Whenever one imagines that “progressive” postures on transgender rights couldn’t become any more bizarre, some new controversy emerges to prove you wrong. This has been the pattern in English-speaking countries for years now. But the trend has now made its way to Germany where, if you can believe it, “gender-critical” scholars who dispute the excesses of gender ideology have been compared to Holocaust deniers.
In June, a group of five authors—biologist and journalist Rieke Hümpel, biochemist Antje Galuschka, University of Munich gender-dysphoria expert Dr. Alexander Korte, Humboldt University behavioral physiologist Marie Vollbrecht, and myself—published an article in the German newspaper Die Welt, in which we highlighted our open letter demanding that publicly-financed German television broadcasters ARD and ZDF stop indoctrinating children with fake news about biology, such as the nonsense claim that human sex lies on “a spectrum.” (Our appeal, we are glad to report, has inspired a French version.)
The open letter has been signed by hundreds of scientists, among them tenured biologists, physicians, and psychologists. We supported our case with a lengthy dossier that listed our sources. The reaction to our article on social media was immensely positive, which is not surprising given that most ordinary people (in Germany no less than other countries) have a biologically-rooted understanding of human sexual dimorphism, as opposed to the ideologically constructed gender-based claims that have become fashionable in “progressive” discourse.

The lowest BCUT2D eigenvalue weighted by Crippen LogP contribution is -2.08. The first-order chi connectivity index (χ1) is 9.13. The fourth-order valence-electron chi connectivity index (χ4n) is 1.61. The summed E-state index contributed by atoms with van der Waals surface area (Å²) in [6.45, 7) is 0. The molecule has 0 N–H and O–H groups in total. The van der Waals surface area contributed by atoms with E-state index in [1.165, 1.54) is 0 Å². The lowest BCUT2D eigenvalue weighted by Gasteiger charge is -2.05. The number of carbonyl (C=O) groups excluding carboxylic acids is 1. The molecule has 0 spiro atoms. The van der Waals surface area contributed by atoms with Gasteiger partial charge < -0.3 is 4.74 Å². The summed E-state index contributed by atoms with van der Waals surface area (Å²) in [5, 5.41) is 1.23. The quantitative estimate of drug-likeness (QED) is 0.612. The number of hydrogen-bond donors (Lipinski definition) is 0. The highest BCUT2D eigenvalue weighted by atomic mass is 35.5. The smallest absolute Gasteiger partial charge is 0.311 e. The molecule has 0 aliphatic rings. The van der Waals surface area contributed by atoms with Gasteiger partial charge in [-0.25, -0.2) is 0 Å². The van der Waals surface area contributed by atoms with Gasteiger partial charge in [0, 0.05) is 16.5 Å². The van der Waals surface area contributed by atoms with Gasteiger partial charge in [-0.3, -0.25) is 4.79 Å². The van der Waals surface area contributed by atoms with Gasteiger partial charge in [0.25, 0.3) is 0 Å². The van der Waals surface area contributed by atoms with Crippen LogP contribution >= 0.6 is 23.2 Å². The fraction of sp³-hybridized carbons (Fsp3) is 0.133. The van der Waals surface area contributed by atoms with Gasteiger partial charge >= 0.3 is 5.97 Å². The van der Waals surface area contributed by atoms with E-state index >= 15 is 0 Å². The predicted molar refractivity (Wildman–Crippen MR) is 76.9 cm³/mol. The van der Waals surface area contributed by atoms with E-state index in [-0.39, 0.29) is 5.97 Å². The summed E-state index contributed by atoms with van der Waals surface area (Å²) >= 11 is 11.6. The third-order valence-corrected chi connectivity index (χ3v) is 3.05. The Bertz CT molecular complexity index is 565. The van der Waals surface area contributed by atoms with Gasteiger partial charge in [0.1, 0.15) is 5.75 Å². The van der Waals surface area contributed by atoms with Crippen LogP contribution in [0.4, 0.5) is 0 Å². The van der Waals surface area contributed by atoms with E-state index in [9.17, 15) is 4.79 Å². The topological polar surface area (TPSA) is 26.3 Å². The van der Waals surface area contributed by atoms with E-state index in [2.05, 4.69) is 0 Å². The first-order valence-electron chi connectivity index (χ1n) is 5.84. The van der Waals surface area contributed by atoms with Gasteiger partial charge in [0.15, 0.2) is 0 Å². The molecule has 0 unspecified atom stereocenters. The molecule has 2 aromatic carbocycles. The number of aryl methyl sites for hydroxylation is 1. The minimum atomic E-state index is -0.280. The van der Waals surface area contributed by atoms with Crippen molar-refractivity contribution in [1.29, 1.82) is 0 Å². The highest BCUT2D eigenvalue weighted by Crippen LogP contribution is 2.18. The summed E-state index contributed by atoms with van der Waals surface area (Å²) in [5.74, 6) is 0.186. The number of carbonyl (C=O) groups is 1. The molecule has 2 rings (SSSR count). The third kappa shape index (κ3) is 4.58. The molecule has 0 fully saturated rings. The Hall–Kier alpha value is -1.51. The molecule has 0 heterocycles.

But in elite circles, such discussions have assumed a much more artificial character. And a few days after our article appeared, both the CEO of Welt’s corporate owner and the newspaper’s own editor-in-chief distanced themselves from the article. This followed the corporation in question, Axel Springer SE, being disinvited from participating in a German LGBT job fair called Sticks & Stones (SXS) as a result of our article’s publication.
In the case of Springer SE CEO Mathias Döpfner, “distancing” is putting it mildly: He called our article unterirdisch(literally: subterranean, a colloquialism for extremely bad). He also alleged that the tone of our article was “superficial, condescending and loaded with resentment,” as well as insulting to the LGBT community.
Döpfner claimed that we’d “implied that there are only two gender identities.” Actually, we hadn’t counted “gender identities” at all—for the same reason we don’t count unicorn species. Rather, we counted sexes, using scientific principles to arrive at the number two. Shows that regularly appear on German publicly financed television networks, by contrast, indoctrinate children with talk about a supposed multitude of biological sexes (without ever being able to explain what a “sex” means in this fairy-tale context). Which is to say, they purport to count multitudes of something they can’t define or identify. And it’s the unscientific, ideologically constructed nature of this indoctrination that was the subject of our critique.